The following is a column by Ladd Biro, a small business owner and supporter of Flower Mound Cares, a group that organized to stop a natural gas containment facility in a Dallas suburb. The Centralized Containment Facility, was proposed for a site near an elementary school and dozens of suburban homes. It would have allowed the Williams gas company to pipe in “produced water” containing toxics from gas wells in the area. Residents expressed concerns about toxic air emissions, the undisclosed composition of the fluids, the integrity of the pipes running through neighborhoods and the proximity of these industrial operations to residential areas.
When the City Council, two members of which receive gas well royalties, refused to listen to these concerns or to enact a moratorium until more could be learned, voters turned out in record numbers last weekend to elect a new slate of candidates that promised to scrutinize gas drillers more closely. Biro writes about his hopes and concerns for the new council of the town of 60,000, which is just one of many across the nation facing encroachment as gas and oil companies tap the Barnett Shale in Texas, the Marcellus Shale in the Northeast and other veins of gas in the West.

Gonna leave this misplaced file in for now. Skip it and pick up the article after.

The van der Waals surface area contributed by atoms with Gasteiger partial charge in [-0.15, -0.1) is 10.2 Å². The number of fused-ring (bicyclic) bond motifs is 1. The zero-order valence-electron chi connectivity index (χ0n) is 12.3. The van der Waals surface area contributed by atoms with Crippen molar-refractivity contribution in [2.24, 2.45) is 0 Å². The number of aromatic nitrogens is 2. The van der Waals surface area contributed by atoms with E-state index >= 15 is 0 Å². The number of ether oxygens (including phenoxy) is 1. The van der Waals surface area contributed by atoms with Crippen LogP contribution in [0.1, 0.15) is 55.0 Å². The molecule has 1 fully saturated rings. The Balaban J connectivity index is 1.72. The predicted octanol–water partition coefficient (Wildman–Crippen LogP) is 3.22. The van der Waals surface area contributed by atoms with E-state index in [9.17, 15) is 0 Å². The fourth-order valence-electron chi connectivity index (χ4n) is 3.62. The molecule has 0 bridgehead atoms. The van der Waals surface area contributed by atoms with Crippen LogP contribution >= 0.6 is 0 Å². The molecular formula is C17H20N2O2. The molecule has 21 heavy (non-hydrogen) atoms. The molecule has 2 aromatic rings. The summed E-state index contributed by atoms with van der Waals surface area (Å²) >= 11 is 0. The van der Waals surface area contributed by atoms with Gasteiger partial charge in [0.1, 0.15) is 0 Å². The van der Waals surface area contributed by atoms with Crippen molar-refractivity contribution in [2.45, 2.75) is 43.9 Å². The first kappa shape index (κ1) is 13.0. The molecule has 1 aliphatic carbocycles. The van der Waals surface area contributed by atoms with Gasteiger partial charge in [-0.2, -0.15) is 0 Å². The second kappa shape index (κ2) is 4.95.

By Ladd Biro
Flower Mound Cares
It’s morning again in Flower Mound.
Today, the air feels a little crisper. The water tastes a little purer. Our town feels a little safer.
People are smiling more. Blood pressures no longer escalate while driving along FM 2499. Election signs disappeared virtually overnight and, thankfully, they weren’t replaced with “For Sale” signs.
A record turnout for municipal elections produced a landslide of historic proportions. The people have spoken, and this time, they couldn’t be ignored. And just like that, optimism reigns again in Flower Mound.